NEW YORK - On March 1, 2020, FOX 5 NY's Dan Bowens, who was anchoring the Sunday evening newscast, said, "Now it's here." That day, New York officials had confirmed the state's first case of COVID-19. In his report in that broadcast, reporter Mac King offered up: "Dan, she's in her late 30s, we know that."
We also knew that our lives were about to change. But no one knew how drastic that change would be.
At a packed press conference the next day, Gov. Andrew Cuomo and Mayor Bill de Blasio — two local leaders who were often at odds — came together, shook hands, and warned those watching around the tri-state.
"Get ready, here it comes," de Blasio said.
They detailed this specific case: "Her condition is mild, so she's at home," Cuomo said.
And health officials gave general advice, based on what we knew at the time.
"We want New Yorkers to go about their daily lives," then-Health Commissioner Dr. Oxiris Barbot said during the briefing. "Ride the subway, take the bus, go see your neighbors."
But what we knew would, of course, change.
That was the same week public health experts — including the U.S. surgeon general in a tweet — were telling Americans to stop buying masks.
"Some call that a mistake," said Johns Hopkins microbiologist Andrew Pekosz. But he called it simply making the best decision based on the information of the time. "We really thought the disease severity is what would drive this pandemic," he said.
"Telling the population to go get masks or telling the population to go in and shelter would have been met with tremendous resistance," Pekosz said, "because we just didn't have the data to support those measures at that point in time."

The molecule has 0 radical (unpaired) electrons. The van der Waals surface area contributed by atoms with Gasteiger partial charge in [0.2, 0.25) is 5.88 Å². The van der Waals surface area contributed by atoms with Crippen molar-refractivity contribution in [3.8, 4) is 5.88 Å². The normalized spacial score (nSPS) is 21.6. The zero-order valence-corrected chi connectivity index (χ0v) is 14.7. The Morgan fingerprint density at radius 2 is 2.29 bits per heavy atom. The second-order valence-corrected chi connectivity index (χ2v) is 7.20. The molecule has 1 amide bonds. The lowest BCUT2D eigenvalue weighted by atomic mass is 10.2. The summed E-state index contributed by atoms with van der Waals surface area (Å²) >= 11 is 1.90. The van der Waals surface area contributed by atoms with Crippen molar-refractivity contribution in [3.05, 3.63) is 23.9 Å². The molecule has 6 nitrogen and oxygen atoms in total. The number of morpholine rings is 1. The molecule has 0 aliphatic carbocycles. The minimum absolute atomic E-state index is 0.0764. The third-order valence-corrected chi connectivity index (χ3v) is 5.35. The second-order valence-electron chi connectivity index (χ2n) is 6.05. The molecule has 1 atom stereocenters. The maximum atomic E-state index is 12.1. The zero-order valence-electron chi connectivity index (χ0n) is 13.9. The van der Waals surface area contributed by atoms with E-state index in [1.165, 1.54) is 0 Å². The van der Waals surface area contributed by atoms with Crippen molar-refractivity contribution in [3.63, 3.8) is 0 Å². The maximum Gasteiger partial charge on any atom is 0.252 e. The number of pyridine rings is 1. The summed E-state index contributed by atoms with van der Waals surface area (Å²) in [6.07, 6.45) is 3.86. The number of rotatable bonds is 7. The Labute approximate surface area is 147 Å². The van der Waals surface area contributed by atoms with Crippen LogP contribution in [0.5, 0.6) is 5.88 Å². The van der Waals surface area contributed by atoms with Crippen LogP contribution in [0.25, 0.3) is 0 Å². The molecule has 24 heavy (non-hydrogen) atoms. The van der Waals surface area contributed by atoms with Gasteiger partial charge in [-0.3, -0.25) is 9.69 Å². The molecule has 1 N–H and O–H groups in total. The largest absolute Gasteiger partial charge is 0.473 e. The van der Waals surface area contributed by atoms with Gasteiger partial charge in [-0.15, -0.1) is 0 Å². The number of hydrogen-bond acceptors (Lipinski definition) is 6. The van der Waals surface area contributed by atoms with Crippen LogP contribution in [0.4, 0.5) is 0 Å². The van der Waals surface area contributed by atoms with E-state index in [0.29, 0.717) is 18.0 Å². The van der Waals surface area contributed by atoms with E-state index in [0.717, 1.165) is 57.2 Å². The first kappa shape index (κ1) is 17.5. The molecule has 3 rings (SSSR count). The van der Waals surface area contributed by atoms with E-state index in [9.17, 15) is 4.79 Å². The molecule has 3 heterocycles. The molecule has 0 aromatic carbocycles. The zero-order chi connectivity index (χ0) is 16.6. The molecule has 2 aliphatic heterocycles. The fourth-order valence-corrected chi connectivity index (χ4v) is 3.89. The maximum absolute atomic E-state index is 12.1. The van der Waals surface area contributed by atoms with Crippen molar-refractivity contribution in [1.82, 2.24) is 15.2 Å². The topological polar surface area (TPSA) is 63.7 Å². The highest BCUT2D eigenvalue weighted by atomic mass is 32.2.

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Cuomo also said in that March 2nd press conference, "There is no mystery to how contagious this [virus] is or how it transfers."
At the time, officials were focusing on the risk of transmission from surfaces. Turned out, it may have been more complicated than anyone at the time could fully grasp.
"We've since learned a lot about the fact that this virus is primarily spread through the air," Pekosz said. "Very few examples of large-scale transmission that's happening through touching surfaces or contaminated surfaces."
One year ago, 90,000 people around the world had been infected with the virus. That number is now 114 million. About 3,000 had died. The current death toll is 2.5 million.
But Pekosz reminds us of one very shiny silver lining: Scientists produced, studied, and manufactured not just one but three vaccines for the U.S. and did so in record time.
"That is a phenomenal occurrence that I never in 100 years would have thought was possible as I was sitting here in February of last year," Pekosz said.